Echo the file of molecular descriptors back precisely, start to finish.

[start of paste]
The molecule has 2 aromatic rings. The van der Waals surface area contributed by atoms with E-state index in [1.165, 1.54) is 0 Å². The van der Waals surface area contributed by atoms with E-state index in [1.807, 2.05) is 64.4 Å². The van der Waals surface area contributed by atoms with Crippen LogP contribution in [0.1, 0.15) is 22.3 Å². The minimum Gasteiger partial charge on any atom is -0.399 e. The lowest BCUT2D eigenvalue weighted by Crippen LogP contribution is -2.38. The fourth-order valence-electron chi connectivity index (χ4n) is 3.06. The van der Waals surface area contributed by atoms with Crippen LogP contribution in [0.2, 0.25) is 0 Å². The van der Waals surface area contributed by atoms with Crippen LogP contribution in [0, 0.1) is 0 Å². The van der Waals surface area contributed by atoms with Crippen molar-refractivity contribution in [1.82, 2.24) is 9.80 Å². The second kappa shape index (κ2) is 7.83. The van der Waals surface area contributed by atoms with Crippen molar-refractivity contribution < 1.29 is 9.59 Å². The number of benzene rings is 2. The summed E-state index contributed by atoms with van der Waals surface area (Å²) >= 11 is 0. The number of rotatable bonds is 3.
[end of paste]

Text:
The molecule has 2 aromatic rings. The van der Waals surface area contributed by atoms with E-state index in [1.165, 1.54) is 0 Å². The van der Waals surface area contributed by atoms with E-state index in [1.807, 2.05) is 64.4 Å². The van der Waals surface area contributed by atoms with Crippen LogP contribution in [0.1, 0.15) is 22.3 Å². The minimum Gasteiger partial charge on any atom is -0.399 e. The lowest BCUT2D eigenvalue weighted by Crippen LogP contribution is -2.38. The fourth-order valence-electron chi connectivity index (χ4n) is 3.06. The van der Waals surface area contributed by atoms with Crippen LogP contribution in [0.2, 0.25) is 0 Å². The van der Waals surface area contributed by atoms with Crippen LogP contribution in [0, 0.1) is 0 Å². The van der Waals surface area contributed by atoms with Crippen molar-refractivity contribution in [1.82, 2.24) is 9.80 Å². The second kappa shape index (κ2) is 7.83. The van der Waals surface area contributed by atoms with Crippen molar-refractivity contribution < 1.29 is 9.59 Å². The number of benzene rings is 2. The summed E-state index contributed by atoms with van der Waals surface area (Å²) >= 11 is 0. The number of rotatable bonds is 3.